Also, regarding Fátima and other private revelations, there are indeed those who become excessively anxious about certain details of the revelation, and that is true particulalry in the case of Fátima, since we have a written account of the apparitions, written by one of the seers, an account which some hold to be free from error, that is, to have been written not only from memory but under holy inspiration.

I hold the view that the apparitions of course were very impressive to the seers and were imprinted in their memory, but I don't think the "message", the account of the apparition, was written under divine inspiration in the same way as the Bible; I think it was written out of the human memory of greatly impressive events. And as such passages like the passage "In Portugal, the dogma of the Faith will always be preserved..." need to be taken with due caution. Also, it is possible that this "sempre" (always) reffers only to the period in question to which the context alludes (the 20th century; the period of the wars and of the spread of communism, etc).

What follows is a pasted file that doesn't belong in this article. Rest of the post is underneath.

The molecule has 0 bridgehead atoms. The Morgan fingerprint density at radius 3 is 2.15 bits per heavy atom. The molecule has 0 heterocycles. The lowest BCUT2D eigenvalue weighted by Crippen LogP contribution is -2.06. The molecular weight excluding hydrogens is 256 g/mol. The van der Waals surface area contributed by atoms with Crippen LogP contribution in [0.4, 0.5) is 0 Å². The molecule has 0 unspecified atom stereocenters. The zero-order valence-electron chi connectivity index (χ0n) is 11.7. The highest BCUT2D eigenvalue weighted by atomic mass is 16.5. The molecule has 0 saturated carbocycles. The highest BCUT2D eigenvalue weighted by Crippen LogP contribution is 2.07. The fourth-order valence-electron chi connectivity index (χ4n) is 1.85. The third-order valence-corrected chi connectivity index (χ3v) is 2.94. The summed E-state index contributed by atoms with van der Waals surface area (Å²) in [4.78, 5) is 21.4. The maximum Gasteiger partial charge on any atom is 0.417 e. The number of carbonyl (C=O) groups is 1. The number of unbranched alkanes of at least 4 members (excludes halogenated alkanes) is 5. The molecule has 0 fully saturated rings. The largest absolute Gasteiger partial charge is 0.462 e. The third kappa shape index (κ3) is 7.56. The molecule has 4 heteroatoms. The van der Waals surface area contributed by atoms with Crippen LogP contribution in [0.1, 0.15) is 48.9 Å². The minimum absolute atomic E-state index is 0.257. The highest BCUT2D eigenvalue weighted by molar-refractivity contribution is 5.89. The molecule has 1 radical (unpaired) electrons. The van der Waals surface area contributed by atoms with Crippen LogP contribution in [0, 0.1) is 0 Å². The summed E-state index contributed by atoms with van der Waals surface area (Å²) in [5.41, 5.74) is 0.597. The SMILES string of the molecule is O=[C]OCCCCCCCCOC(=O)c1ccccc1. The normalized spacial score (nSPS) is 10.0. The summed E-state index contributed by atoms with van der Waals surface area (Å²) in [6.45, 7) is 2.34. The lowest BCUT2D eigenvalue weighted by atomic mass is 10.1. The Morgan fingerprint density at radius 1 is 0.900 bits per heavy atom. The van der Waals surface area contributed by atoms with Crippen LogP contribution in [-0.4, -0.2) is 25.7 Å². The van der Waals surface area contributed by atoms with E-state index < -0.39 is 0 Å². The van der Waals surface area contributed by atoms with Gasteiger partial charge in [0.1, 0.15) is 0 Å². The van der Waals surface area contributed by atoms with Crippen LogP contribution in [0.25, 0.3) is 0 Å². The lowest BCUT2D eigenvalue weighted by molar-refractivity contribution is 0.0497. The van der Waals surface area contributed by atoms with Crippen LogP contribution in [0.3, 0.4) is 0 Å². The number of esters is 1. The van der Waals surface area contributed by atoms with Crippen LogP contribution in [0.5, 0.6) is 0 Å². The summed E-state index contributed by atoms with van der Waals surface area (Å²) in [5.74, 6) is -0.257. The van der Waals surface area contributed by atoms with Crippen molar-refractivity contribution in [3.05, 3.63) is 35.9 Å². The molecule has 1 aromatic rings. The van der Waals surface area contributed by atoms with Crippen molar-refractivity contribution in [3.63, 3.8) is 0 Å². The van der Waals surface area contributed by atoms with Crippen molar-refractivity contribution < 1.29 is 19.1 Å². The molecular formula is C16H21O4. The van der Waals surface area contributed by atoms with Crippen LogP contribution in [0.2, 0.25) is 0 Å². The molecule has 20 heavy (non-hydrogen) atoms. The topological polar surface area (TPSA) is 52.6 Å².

We would do well to leave this question of interpretations of Fátima asside for a while, and instead focus on the question at hand, namely, the deplorable state of the Church in Portugal and of the Portuguese Episcopate in particular.

Wouldn't the promotion of a good priest direcly to the office of Patriarch be a solution to the lack of talents in the Portuguese Episcopate?

In the 70's one Joseph Ratzinger was raised directly from the position of a priest to that of Archbishop of Munich, and was made a Cardinal two months later; if there is one priest in Portugal more orthodox than all the Portuguese Bishops, and there must be, then I suggest he be raised direcly to the dignity of Patriarch of Lisbon.

disappointed said...

He should have taken the line adopted by Archbishop Vincent Nichols on the subject. Asked whether the Church would ever ordain women, he was too savvy to give a positive response. Much more nuanced: "I don't know. Who knows what's down the road?"

Anonymous said...